AUSTIN -- A Texas plaintiff has decided to appeal a ruling by a Texas appellate court affirming the decision that the state’s Commission for Lawyer Discipline is not required to disclose recommendations to complainants who file grievances against Texas attorneys. The Petition for Review is pending before the Supreme Court of Texas.
“It is disappointing to me,” Gaines West, a partner at West, Webb, Allbritton & Gentry PC told the SE Texas Record.
“I believe the Bar (Commission for Lawyer Discipline – CFLD) and the Chief Disciplinary Counsel -- CDC) should want to make the system of attorney grievance governance as transparent to the complainant as possible,” he said.
Back in October, the Third Court of Appeals in Austin rejected the argument made by West’s client, a John Doe client, that he had the right to see the recommendation by the State Bar of Texas’ Chief Disciplinary Counsel against a sanction in the plaintiff’s grievance case. In its decision, the appellate court stated that there “was no reversible error in the trial court’s judgment.”
In a trial court held in the 126th District Court in Travis County, Doe sought to obtain a copy of the recommendation made by Disciplinary Counsel Linda Acevedo to the summary disposition panel, which he claimed he was entitled to.
The defendants filed a motion to dismiss for lack of jurisdiction, arguing that they are protected by sovereign and statutory immunity, that Doe “alleged no actual injury and lacked standing, and that the trial court could not intervene in the disciplinary process, which the Texas Supreme Court has authority to regulate.”
The defendants also asserted that Rule 2.16 of the Texas Rules of Disciplinary Procedure requires staff to maintain the con?dentiality of disciplinary proceedings and associated records. Therefore, Doe could not receive the requested information.
The trial court agreed and granted the defendants’ motion to dismiss the complaint and held that Doe’s allegation lacked a legal standing because he did not highlight any statute or rule requiring the counsel to provide complainants with a copy of the recommendation.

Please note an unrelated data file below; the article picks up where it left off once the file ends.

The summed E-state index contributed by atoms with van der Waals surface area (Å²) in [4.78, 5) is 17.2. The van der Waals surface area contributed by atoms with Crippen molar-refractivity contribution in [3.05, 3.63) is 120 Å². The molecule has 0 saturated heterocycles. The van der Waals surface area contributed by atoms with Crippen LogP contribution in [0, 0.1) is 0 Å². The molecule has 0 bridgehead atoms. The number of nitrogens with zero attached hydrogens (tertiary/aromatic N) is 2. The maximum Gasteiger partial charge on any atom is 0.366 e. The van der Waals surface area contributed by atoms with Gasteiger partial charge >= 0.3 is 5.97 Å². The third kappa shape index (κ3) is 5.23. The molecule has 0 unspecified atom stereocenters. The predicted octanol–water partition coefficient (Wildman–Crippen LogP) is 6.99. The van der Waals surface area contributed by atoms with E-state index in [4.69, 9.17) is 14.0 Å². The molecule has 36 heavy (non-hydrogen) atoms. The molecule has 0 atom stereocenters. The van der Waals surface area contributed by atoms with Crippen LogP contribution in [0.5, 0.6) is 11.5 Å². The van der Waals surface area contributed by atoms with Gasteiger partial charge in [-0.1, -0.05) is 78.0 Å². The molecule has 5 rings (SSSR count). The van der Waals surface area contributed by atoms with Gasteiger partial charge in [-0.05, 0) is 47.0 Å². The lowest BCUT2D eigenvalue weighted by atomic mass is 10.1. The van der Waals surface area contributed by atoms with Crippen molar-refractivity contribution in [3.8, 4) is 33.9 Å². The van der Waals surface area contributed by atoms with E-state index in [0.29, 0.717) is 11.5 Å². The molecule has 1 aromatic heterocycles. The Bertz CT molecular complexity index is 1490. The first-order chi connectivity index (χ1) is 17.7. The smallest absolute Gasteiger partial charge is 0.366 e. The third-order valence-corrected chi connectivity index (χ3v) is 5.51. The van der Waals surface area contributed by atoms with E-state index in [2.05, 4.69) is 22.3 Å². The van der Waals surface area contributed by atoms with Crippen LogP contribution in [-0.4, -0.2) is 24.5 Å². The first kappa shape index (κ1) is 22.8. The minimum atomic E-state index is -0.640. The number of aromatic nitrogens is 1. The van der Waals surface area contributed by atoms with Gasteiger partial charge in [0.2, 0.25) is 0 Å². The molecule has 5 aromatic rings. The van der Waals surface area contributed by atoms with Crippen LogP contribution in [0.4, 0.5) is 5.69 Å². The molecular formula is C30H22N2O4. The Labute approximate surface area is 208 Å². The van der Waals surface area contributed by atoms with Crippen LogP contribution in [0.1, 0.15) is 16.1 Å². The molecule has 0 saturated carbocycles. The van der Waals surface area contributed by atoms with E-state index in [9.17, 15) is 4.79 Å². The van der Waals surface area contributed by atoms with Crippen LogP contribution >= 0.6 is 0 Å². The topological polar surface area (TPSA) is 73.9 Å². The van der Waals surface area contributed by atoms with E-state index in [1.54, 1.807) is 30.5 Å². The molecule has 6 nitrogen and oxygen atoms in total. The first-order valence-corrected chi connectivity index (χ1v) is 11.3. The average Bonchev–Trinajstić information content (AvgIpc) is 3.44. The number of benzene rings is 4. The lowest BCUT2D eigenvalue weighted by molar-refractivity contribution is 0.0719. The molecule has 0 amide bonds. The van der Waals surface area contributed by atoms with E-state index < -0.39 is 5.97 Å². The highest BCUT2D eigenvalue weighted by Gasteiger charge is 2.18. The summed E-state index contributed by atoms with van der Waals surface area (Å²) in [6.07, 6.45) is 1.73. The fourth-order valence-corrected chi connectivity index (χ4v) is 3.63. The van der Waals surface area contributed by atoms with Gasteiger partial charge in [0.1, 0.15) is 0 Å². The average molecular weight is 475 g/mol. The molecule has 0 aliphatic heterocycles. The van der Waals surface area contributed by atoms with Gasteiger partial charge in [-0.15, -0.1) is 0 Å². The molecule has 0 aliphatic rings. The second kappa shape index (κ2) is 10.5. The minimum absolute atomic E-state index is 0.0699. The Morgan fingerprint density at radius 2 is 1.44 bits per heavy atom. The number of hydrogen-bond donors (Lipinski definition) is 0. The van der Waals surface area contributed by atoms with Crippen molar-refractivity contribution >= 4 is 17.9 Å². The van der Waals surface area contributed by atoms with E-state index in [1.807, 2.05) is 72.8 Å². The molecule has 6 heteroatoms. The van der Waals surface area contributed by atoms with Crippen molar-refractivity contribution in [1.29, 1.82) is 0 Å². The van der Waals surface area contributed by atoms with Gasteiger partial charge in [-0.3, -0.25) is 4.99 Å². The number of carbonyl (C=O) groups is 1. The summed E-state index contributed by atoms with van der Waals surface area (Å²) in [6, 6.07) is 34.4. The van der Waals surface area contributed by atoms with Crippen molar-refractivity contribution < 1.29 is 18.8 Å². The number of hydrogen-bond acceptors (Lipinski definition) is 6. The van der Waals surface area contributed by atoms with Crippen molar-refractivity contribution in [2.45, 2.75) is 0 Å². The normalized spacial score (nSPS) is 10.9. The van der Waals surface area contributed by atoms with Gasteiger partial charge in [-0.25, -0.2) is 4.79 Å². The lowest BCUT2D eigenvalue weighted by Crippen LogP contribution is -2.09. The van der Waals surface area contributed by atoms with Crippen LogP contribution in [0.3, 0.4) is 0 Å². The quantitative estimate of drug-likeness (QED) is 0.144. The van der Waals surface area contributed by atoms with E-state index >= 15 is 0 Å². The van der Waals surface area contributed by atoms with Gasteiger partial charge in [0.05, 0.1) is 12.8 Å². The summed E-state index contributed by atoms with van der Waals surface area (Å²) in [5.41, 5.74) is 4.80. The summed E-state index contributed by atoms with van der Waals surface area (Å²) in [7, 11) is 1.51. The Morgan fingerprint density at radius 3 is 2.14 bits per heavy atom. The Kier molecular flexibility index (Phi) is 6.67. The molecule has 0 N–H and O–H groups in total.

West said his whole argument (besides the technical issues dealing with Sovereign Immunity) focused on the fact that the complainant initiated the grievance process by filing a grievance complaint against a lawyer.
“And to say that all that the CDC does about that complaint (to determine if Just Cause exists to pursue the grievance complaint) is confidential as to the complainant, doesn’t make sense, and doesn’t follow the law,” West added.
In his argument before the Third Court of Appeals, West asserted that following the CDC’s argument creates a “secret place” for them to make decisions.
“I don’t believe that is what the law calls for, and in fact, I believe the opposite is quite clear – as I noted in our Petition for Review. Instead, the law requires that the complainant be given specific reasons why the grievance complaint was turned down,” West said.
West said that he believe the CDC resists disclosing the reasons for finding that no just cause exists because “they would rather have more latitude, without scrutiny from anyone, by making those decisions in their very own Star Chamber.”
“I believe in open government, and I think such action violates the precepts of open government, and I believe that opening their (CDC’s) decision-making to the complainant who began the whole process will aid in restoring the public’s confidence in continuing to allow lawyers to discipline their own,” he said.
West explained that most complainants get a letter from the CDC months after they have filed their complaint with the explanation that their complaint has been reviewed and dismissed, that the reason it was dismissed is confidential, and the decision is final and not appealable.
As for the nature of the grievance filed by his client, West said, “My client is a member of a public body who asserts that the attorney hired by the whole body is choosing to represent only a few on it, rather than the body as a whole.”